The Copenhagen Festival – CAFX, opened this Thursday and was promptly greeted by the Spring’s first hint of something better to come. There is nothing better than witnessing Copenhagen’s classical buildings and waterfront bathed and draped in luscious sunlight. The festival founders, Josephine Michau, Peter Møller Rasmussen and Mads Farsø have extended the program this year embracing the cities of Århus and Ålborg. This ambitious project attempts to explore the role of architecture in our urban habitats in a down to earth way hoping to include a broader and more curious audience. The festival has over 150 events, from city safaris to film showings dispersed all over the city. The project, into its third year, yet again highlights the role of architecture and urban planning in the daily well-being of living in a thriving and complex metropol. The festival has inspired me to share my own 10 suggestions for exploring Copenhagen in March.
- 42 kilometers of almost accessible bike and walk paths stretching around Copenhagen’s waterfront is a fantastic way to experience the city’scurrent development. Or why not take the harbor ferry 991 and pick out your own architectural favorites.
- If there was one architectural and cultural event last year, that captured the hearts of Copenhagen’s residents, then The Circle Bridge has to top the list. Olafor Eliasson’s masterpiece embodies Copenhagen’s DNA.
- The Bicycle Snake Bridge: The architectural office behind the project was DISSING+WEITLING architecture, internationally renowned for their expertise in designing distinctive bridges. It may be that The Bicycle Snake is on another scale compared with other of their projects, but the WOW factor from it’s thousands of daily users, cannot be denied.
- Nørreport: The public space surrounding Nørreport Station’s new 6 pavilions is now a homogenous zone, where the bicycle parking zones and the 11 ventilation towers with tailored street furniture serve its daily users in style.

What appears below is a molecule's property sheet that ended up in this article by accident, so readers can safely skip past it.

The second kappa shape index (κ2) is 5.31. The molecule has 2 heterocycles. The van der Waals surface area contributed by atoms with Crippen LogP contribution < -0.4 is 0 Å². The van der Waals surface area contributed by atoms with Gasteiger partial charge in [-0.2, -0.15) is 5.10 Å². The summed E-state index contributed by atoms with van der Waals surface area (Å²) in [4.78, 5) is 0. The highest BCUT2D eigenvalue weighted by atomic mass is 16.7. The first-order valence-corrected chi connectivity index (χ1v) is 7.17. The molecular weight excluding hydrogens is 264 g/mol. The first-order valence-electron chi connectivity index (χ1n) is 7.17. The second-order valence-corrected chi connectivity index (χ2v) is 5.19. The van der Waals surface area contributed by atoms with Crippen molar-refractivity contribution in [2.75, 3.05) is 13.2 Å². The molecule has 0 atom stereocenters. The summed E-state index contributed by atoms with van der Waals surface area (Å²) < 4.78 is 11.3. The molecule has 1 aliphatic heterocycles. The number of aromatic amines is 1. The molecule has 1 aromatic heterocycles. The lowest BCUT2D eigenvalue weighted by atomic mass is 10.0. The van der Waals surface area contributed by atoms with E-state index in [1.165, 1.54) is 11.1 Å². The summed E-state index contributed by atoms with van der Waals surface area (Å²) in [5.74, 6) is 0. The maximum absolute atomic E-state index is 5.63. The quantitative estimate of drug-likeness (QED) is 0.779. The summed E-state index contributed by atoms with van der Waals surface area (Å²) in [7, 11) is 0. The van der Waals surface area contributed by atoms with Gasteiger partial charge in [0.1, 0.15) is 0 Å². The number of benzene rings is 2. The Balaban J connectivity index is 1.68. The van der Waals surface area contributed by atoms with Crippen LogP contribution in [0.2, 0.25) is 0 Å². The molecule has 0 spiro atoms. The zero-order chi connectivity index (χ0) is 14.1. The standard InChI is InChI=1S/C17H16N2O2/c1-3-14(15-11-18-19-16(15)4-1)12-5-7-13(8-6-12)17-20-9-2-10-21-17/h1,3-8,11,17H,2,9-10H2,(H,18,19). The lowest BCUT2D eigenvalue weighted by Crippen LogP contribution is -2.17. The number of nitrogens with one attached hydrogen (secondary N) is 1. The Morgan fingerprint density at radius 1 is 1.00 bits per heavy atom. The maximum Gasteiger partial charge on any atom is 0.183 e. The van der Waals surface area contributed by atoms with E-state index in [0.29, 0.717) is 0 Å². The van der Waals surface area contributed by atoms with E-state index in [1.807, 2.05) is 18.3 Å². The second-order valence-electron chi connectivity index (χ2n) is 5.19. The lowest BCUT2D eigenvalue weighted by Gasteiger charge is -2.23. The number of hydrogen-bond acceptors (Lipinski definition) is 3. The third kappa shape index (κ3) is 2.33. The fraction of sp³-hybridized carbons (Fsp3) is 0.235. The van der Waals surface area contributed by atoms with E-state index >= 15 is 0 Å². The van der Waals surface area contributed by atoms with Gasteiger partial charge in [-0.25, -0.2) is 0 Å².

- Israel’s Plads: It was yet again COBE Architects who were behind its conception, a studio that has truly stamped its creative authority in this area. Israel’s Square links wonderfully with the busy Torvehallerne marketplace and the classical Ørsted’s Park.
- The Cisterns are a vital part of Frederiksberg Museums, providing a wonderful unique exhibition space that is currently hosting the video installation, “The Dream About Peace” by the artist Eva Koch.
- My own hood, Sluseholmen, continues to attract international interest from urban planners and students of architecture.
- The School in Sydhavn opened its doors to adoring pupils and teachers last year and offers an intelligent template to how we should approach the design of our schools.
- The Citadel has long been one of Copenhagen’s most treasured spaces, not only with the thousands of tourists that visit the area each year, but with the city’s residents. The star-shaped Citadel was formed into Copenhagen’s northern defense fortifications in the 1660’s and is still today an active garrison.
- Technically the Maritime Museum is 50 or so kilometers north of Copenhagen, but who cares. A rare space that takes us on a maritime journey and captivates the visitor in playful and imaginative way. The creative forces behind this project at BIG have reaped international awards and deservedly so.
Photo credits: Phillip Mills and Rasmus Hjortshøj – COASTSTUDIO